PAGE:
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Courts can only correct obvious drafting mistakes to make restrictive covenants effective if the drafting is ambiguous. For example, if a contractual provision could have one absurd meaning and one commercially sensible meaning, a court may choose the commercially sensible meaning. But if the clause is unambiguous, the court will not rewrite the clause to avoid a meaningless result.
H’s contract prevented him, for twelve months after his employment ended, from working for a competitor if he was engaged ‘in connection with any products in or on which he/she was involved whilst employed …’ No competitors would provide systems with which H had been involved since he had only dealt with Prophet’s own products: but clearly the clause was meant to prevent his involvement in providing systems similar to those produced by Prophet. The High Court was prepared to add words to that effect to make the restrictive covenant achieve its purpose.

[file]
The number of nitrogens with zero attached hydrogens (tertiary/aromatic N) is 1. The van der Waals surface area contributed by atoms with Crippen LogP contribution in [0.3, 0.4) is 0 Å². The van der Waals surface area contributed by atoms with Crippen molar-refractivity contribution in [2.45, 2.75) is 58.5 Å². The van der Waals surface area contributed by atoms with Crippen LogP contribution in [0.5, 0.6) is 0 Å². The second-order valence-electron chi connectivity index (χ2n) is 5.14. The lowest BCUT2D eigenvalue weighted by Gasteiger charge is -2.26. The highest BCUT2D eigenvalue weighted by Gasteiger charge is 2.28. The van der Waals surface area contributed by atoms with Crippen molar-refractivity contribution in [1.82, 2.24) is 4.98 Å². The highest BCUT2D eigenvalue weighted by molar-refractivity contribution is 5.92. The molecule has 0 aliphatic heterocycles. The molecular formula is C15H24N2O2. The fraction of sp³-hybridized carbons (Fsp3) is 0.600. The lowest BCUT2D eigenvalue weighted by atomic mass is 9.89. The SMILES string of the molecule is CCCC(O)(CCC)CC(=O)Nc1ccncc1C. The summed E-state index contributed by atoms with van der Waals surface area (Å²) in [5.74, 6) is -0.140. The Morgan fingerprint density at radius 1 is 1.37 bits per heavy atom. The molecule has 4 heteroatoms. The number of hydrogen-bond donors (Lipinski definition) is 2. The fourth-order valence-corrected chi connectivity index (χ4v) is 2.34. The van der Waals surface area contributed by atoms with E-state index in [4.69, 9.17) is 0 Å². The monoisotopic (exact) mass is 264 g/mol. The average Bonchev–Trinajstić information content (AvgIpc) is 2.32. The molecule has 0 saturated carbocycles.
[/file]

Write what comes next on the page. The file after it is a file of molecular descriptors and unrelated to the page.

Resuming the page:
The Court of Appeal, however, held that the clause was unambiguous and only covered Prophet’s own products and not competing products. Prophet was therefore stuck with a ‘toothless restriction’.